In all, a proper application of the principles in Collapse of Distinction would be helpful with churches. We need to realize that if the church looks just like the world, that if Baptist churches look like Methodist churches that look like non-denominational churches, we aren't really doing anybody any favors.

Meanwhile, I'd remind the leadership of the SBC of the same thing. Many of our 'premier' churches seem to be clones of each other, with pastors guest preaching for each other and programs being remarkably interchangeable. We've also taken 2 of our boards, the Annuity Board and the Sunday School Board, and turned them into Guidestone Financial Resources and Lifeway Christian Resources. Why? In truth, to sell financial and publication products to people that aren't Baptists. Boil away the press releases and fluff, and that's why. We should celebrate our Baptist distinctives. We never limited shoppers at Baptist Bookstores to card-carrying signers of the BF&M, but the non-Baptists that shopped there, that bought Sunday School Board material knew they were getting things with a Southern Baptist perspective.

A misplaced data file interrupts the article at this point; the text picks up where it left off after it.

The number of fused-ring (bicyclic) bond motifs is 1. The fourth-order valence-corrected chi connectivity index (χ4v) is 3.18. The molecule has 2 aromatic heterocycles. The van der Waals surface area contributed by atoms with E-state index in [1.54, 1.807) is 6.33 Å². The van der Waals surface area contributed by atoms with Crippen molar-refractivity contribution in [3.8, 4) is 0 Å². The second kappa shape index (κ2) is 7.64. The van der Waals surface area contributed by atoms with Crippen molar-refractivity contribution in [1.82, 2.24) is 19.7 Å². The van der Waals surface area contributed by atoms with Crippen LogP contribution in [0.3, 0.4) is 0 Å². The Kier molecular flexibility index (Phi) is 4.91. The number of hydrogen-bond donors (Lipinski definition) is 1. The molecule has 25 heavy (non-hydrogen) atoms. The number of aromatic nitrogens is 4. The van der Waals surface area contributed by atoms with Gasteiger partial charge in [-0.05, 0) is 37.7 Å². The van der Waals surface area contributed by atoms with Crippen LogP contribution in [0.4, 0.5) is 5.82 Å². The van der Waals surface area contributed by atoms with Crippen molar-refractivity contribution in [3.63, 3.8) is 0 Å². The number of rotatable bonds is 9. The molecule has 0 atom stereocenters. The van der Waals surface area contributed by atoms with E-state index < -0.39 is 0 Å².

Let's get back to being different, and then allowing people to see those differences. We aren't competing with anyone here. At least we better not be.



  1. Doug -- First off, I am grateful for your terrific review. It is a real blessing, and I am very appreciative.